Government Influence Apparent
The U.S. Government and the Treasury played an active role in GM's case. Judge Gerber set the tone of the Decision by citing a speech by President Barack Obama early on, as follows:
GM is developing a new small-car plant in Orion, MI, and the chief factors in choosing its location were the plant's carbon footprint and the local unemployment rate. GM assures that there was no "political meddling" in its choice, according to the Wall Street Journal.
What I'm talking about is using our existing legal structure as a tool that, with the backing of the U.S. Government, can make it easier for General Motors . . . to quickly clear away old debts that are weighing [it] down so that [it] can get back on [its] feet and onto a path to success; a tool that we can use, even as workers stay on the job building cars that are being sold. What I’m not talking about is a process where a company is simply broken up, sold off, and no longer exists. We’re not talking about that. And what I’m not talking about is a company that’s stuck in court for years, unable to get out. (Decision, 12).
Sale to be Funded by Government Loans; Saturn Likely to be Liquidated
The sale will be funded by loans from the governments of the United States, Canada and the City of Ontario (Decision, 14). The U.S. loan was contingent upon the approval of the sale on or before July 10, 2009. (Decision, 35-36). Following the sale, the US Treasure will own 60.8%, the Canadian governments will own 11.7%, a new GM employee benefits association will own 17.5%, and, assuming a reorganization plan is confirmed, “Old GM” will own 10% of the new company (Decision, 19-20). Old GM is set to receive approximately $45 billion in assets, plus the value of equity interests that it will receive in New GM. (Decision, 18). Saturn and certain other entities will be left with Old GM and liquidated. (Id.)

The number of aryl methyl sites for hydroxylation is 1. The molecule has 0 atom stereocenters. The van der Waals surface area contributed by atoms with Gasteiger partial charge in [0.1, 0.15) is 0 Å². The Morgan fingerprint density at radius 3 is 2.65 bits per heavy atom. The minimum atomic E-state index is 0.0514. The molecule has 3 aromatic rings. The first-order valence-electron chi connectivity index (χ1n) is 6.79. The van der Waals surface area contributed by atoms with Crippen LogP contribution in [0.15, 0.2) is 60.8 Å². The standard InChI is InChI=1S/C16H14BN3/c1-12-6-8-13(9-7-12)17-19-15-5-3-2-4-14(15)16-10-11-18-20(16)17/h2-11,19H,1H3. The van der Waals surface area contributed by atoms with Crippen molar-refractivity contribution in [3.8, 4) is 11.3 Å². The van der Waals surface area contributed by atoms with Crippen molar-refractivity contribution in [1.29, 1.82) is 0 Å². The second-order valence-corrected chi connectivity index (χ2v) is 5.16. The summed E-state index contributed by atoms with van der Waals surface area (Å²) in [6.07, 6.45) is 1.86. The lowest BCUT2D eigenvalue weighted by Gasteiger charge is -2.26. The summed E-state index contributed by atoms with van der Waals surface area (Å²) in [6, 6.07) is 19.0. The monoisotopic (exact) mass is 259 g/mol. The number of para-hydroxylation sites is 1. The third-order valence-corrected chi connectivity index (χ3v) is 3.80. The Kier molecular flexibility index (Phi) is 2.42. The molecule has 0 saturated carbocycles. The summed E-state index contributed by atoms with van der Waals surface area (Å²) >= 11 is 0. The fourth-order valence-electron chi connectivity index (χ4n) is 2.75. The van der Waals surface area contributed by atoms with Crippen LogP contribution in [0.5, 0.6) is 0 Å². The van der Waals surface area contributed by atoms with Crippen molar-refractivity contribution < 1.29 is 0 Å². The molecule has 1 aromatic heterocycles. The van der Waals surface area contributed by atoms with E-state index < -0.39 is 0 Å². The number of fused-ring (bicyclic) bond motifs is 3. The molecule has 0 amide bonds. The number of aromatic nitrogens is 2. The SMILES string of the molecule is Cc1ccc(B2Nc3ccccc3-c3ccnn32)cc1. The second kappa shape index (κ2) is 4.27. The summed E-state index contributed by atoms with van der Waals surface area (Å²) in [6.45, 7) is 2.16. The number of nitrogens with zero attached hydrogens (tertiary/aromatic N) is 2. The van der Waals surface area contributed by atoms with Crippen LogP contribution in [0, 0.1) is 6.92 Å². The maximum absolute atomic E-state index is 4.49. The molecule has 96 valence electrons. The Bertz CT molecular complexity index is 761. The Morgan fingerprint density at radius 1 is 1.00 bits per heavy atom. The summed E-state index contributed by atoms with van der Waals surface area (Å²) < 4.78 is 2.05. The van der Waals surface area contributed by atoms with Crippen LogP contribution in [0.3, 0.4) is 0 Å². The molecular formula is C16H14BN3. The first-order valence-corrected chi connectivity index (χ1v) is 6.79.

Lack of National Health Care Played Role
Judge Gerber noted that lack of a national health care system made GM less competitive than it could have been. One of the U.S. Treasury's conditions for providing funding was negotiation of a new agreement with the United Auto Worker's Union, which was accomplished (Decision, 20). A concession by the employees was agreement to a new health care structure. Judge Gerber opined that the lack of a public health care system and GM's attempts to provide health care benefits directly kept the company from being competitive, as follows:
As part of the new deal, rather than provide health care benefits directly, New GM will make contributions to the new employee benefits association (Decision, 22).
Workers in the U.S. do not have government provided healthcare benefits of the type that the employees of many of GM’s foreign competitors do. Over the years, GM and the other members of the Big Three committed themselves to offer many of those healthcare benefits, resulting in decreased competitiveness and enormous liabilities. GM tried to reduce the costs of healthcare benefits for its employees, but these costs continued to substantially escalate. Many of these costs were in the form of obligations to pay healthcare costs of union employees on retirement. (Decision, 21-22).
Sale Approved Over Objection of Creditors
The sale was approved over the objection of certain bondholders. The sale to New GM was a so-called “Section 363” sale, free and clear of liens and other interests, including certain personal injury claims. Section 363 of the Bankruptcy Code provides that a debtor's assets may be sold free and clear of the interests of third parties under certain circumstances, and the sale may be accomplished quickly, prior to confirmation of a reorganization plan.